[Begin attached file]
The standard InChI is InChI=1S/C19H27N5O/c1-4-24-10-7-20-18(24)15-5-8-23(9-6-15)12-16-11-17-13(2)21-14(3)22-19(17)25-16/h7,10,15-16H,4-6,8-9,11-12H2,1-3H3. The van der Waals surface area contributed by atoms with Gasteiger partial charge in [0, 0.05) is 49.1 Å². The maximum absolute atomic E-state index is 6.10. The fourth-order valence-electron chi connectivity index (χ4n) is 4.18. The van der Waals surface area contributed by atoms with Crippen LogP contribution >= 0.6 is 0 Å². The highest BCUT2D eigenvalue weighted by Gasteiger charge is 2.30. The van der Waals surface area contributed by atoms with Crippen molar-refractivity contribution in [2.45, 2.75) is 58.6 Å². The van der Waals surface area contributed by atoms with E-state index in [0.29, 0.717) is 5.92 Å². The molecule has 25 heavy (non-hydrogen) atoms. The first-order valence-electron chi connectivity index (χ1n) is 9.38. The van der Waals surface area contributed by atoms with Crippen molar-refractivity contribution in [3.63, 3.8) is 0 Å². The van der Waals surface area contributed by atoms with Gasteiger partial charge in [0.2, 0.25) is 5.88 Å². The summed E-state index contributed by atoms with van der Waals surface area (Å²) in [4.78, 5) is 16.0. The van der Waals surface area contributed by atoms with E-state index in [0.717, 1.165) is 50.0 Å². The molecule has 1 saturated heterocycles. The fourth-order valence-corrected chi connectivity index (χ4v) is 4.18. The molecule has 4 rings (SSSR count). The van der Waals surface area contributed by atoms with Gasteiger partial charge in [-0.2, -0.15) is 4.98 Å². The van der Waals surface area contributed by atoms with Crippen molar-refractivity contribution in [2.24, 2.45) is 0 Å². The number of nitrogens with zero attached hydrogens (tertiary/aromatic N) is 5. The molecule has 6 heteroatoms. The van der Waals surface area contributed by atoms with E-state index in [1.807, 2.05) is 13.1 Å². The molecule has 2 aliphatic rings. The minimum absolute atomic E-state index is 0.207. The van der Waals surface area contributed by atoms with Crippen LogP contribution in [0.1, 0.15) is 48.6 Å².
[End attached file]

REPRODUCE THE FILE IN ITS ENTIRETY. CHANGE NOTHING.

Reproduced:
The standard InChI is InChI=1S/C19H27N5O/c1-4-24-10-7-20-18(24)15-5-8-23(9-6-15)12-16-11-17-13(2)21-14(3)22-19(17)25-16/h7,10,15-16H,4-6,8-9,11-12H2,1-3H3. The van der Waals surface area contributed by atoms with Gasteiger partial charge in [0, 0.05) is 49.1 Å². The maximum absolute atomic E-state index is 6.10. The fourth-order valence-electron chi connectivity index (χ4n) is 4.18. The van der Waals surface area contributed by atoms with Crippen LogP contribution >= 0.6 is 0 Å². The highest BCUT2D eigenvalue weighted by Gasteiger charge is 2.30. The van der Waals surface area contributed by atoms with Crippen molar-refractivity contribution in [2.45, 2.75) is 58.6 Å². The van der Waals surface area contributed by atoms with E-state index in [0.29, 0.717) is 5.92 Å². The molecule has 25 heavy (non-hydrogen) atoms. The first-order valence-electron chi connectivity index (χ1n) is 9.38. The van der Waals surface area contributed by atoms with Crippen molar-refractivity contribution in [3.63, 3.8) is 0 Å². The van der Waals surface area contributed by atoms with Gasteiger partial charge in [0.2, 0.25) is 5.88 Å². The summed E-state index contributed by atoms with van der Waals surface area (Å²) in [4.78, 5) is 16.0. The van der Waals surface area contributed by atoms with E-state index in [0.717, 1.165) is 50.0 Å². The molecule has 1 saturated heterocycles. The fourth-order valence-corrected chi connectivity index (χ4v) is 4.18. The molecule has 4 rings (SSSR count). The van der Waals surface area contributed by atoms with Gasteiger partial charge in [-0.2, -0.15) is 4.98 Å². The van der Waals surface area contributed by atoms with Crippen molar-refractivity contribution in [2.24, 2.45) is 0 Å². The number of nitrogens with zero attached hydrogens (tertiary/aromatic N) is 5. The molecule has 6 heteroatoms. The van der Waals surface area contributed by atoms with E-state index in [1.807, 2.05) is 13.1 Å². The molecule has 2 aliphatic rings. The minimum absolute atomic E-state index is 0.207. The van der Waals surface area contributed by atoms with Crippen LogP contribution in [0.1, 0.15) is 48.6 Å².